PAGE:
Sunday, September 27, 2009

Health care reform: Archbishop Nienstedt weighs in on the importance of the principle of subsidiarity

One of my longstanding frustrations with progressive Catholics is their obsessive desire to advance Christian ends by the means of big government.

The inefficiencies of government ensure that such an approach will waste large amounts of taxpayer money and ultimately fail those who it is intended to help.

More importantly, a big-government approach usurps our role as Christians and makes us "soft" by taking responsibility for the poor and disadvantaged away from the individual and from local community where it properly belongs.

Archbishop John C. Nienstedt (St. Paul and Minneapolis) has now joined several other bishops who, in commenting on the national health care debate, have spoken out in defense of the principle of subsidiarity:
...Reading the commentaries of my brother bishops, I realized that I did not mention another essential Catholic principle that should have been included in my last column: subsidiarity, which posits that health care ought to be determined, administered and coordinated at the lowest level of society whenever possible.

In other words, those intermediary communities and associations that exist between the federal government and the individual must be strengthened and given greater control over policies and practices rather than being given less and less control.

To usurp this “hierarchy of communities” is terribly damaging in the long run, both to society as a whole and the individual citizen (See Catechism of the Catholic Church, No. 1883, Compen­dium of the Social Doctrine of the Church, No. 185 ff).

Papal insights

Two quotes from Pope John Paul II and Pope Benedict XVI are instructive in this regard:

Pope John Paul II has written:

“By intervening directly and depriving society of its responsibility, the Social Assistance State leads to a loss of human energies and an inordinate increase of public agencies, which are dominated more by bureaucratic ways of thinking than by concern for serving their clients, and which are accompanied by an enormous increase in spending” (Pope John Paul II, “Centesimus Annus,” No. 48).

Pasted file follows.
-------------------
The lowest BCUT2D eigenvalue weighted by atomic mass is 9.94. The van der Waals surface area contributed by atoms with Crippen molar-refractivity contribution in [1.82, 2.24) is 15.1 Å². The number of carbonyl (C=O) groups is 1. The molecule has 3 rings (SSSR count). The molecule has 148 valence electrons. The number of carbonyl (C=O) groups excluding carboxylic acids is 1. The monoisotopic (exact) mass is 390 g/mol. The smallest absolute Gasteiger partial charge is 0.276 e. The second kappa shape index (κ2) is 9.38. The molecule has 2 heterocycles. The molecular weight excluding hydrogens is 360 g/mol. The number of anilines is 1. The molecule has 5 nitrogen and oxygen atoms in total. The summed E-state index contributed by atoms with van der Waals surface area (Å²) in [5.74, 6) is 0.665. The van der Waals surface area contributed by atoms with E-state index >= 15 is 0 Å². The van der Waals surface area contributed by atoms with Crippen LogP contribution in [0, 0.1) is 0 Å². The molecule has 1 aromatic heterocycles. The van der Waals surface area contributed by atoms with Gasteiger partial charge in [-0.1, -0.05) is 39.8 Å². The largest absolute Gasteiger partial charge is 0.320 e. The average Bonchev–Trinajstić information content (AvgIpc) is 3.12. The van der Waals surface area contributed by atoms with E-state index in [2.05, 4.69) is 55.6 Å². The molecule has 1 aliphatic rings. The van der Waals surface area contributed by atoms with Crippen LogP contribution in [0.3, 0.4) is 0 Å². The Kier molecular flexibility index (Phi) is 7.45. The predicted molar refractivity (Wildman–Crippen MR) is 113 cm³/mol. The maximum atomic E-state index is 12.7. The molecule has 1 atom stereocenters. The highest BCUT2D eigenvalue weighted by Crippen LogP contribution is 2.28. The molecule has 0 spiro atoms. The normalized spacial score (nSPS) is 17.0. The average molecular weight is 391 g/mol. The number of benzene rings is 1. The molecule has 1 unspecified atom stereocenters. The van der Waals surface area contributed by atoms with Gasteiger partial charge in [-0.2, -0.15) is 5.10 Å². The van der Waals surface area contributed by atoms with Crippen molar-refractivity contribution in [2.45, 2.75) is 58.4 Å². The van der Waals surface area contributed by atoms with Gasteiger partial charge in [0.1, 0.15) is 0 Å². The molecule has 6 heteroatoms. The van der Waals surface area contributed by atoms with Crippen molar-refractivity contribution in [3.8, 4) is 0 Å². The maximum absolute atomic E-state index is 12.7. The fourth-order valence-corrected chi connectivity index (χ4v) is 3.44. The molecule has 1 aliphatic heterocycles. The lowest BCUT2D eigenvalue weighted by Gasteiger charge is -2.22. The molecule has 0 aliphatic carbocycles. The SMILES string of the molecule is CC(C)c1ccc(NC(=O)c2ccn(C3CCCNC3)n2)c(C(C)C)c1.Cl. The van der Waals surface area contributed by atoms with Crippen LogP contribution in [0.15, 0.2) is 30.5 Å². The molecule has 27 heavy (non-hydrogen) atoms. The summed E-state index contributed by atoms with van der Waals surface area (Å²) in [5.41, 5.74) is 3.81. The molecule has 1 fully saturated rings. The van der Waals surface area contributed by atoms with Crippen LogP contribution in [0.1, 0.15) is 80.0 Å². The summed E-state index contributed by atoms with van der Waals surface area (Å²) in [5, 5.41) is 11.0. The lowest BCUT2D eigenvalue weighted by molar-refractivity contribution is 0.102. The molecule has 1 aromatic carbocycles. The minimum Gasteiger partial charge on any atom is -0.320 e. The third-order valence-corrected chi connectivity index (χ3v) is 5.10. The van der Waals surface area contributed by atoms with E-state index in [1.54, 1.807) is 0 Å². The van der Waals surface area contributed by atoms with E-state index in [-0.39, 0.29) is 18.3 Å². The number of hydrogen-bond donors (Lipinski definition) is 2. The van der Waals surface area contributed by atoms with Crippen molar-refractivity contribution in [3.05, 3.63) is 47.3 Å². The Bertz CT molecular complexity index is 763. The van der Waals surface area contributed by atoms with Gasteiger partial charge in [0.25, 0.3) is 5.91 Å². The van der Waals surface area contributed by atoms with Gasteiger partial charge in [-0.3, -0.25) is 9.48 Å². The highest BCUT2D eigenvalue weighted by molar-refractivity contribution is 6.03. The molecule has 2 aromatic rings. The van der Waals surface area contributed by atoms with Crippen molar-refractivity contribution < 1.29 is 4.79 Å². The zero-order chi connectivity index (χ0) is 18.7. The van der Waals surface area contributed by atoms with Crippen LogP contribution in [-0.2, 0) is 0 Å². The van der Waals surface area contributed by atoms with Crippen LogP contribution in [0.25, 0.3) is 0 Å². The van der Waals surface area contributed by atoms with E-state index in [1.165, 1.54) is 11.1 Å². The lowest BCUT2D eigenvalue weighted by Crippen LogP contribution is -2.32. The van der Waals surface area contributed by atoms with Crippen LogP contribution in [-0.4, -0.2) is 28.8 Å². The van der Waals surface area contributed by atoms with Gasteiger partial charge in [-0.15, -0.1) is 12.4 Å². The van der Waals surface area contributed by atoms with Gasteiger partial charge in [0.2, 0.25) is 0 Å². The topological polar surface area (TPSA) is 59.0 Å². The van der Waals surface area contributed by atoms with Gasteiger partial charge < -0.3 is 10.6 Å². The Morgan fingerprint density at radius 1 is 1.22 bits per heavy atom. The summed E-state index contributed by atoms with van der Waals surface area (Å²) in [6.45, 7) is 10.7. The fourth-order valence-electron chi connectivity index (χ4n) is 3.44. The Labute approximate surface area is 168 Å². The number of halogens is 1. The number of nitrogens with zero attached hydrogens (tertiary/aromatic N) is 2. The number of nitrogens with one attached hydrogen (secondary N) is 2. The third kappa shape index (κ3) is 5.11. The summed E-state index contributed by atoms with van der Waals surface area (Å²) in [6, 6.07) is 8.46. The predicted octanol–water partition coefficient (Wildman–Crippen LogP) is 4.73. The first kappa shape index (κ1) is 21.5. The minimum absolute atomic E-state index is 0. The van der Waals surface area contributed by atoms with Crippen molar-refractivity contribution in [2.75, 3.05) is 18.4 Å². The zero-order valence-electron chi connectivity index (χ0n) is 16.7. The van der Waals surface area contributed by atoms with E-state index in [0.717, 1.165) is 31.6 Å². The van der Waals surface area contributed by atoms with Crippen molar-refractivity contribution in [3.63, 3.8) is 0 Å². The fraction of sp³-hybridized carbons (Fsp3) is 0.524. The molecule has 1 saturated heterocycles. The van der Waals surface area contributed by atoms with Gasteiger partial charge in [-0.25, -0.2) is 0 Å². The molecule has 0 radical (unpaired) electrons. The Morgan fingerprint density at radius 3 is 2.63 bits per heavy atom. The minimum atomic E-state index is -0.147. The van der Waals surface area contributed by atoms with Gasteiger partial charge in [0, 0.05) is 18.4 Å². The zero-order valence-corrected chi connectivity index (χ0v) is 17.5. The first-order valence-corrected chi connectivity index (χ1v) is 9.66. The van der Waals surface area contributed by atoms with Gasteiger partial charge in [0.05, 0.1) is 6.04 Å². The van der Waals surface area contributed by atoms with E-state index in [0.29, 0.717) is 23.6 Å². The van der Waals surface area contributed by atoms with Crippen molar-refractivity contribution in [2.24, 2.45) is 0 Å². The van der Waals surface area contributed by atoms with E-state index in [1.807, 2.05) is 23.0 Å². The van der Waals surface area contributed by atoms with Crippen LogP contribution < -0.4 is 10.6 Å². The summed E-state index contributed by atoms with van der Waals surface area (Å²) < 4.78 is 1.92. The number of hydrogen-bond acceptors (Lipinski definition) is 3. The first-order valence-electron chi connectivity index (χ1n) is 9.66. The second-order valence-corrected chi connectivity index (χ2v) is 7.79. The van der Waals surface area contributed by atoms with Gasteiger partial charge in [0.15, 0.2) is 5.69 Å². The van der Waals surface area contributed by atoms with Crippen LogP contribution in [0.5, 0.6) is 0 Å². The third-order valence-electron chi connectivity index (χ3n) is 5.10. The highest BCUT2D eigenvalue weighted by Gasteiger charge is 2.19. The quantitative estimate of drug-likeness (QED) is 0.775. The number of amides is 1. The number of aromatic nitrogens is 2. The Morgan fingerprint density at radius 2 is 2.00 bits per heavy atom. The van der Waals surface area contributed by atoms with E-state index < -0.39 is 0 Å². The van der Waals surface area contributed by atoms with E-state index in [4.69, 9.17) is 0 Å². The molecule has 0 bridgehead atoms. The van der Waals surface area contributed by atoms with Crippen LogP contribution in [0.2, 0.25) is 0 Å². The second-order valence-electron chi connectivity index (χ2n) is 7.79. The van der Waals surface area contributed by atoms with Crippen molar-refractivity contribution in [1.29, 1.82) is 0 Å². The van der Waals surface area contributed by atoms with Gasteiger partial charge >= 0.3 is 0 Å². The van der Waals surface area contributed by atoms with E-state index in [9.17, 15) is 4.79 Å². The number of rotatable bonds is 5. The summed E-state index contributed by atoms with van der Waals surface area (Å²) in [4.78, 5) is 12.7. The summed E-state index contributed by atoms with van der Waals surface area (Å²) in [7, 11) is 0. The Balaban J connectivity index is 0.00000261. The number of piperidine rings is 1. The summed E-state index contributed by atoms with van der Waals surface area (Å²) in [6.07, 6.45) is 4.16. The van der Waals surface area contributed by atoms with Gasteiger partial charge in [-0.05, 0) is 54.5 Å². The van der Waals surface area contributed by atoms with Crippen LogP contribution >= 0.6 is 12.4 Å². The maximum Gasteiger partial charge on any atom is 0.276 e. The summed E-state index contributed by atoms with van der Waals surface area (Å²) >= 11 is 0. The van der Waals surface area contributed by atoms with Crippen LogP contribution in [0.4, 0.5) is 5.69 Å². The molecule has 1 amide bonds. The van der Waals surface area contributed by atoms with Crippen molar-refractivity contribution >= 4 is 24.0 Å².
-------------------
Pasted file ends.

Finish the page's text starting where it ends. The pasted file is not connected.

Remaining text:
Pope Benedict writes:

“The State which would provide everything, absorbing everything into itself, would ultimately become a mere bureaucracy incapable of guaranteeing the very thing which the suffering person — every person — needs: namely, loving personal concern. We do not need a State which regulates and controls everything, but a State which, in accordance with the principle of subsidiarity, generously acknowledges and supports initiatives arising from the different social forces and combines spontaneity with closeness to those in need . . . . In the end, the claim that just social structures would make works of charity superfluous masks a materialist conception of man: the mistaken notion that man can live ‘by bread alone’ (Mt 4:4; cf. Dt 8:3) — a conviction that demeans man and ultimately disregards all that is specifically human” (Pope Benedict XVI, “Deus Caritas Est,” No. 28).

To neglect the principle of subsidiarity inevitably leads to the excessive centralization of human services, which leads to higher costs, less personal responsibility for the individual and a lower quality of care....Source

(H/T: Catholic Key)

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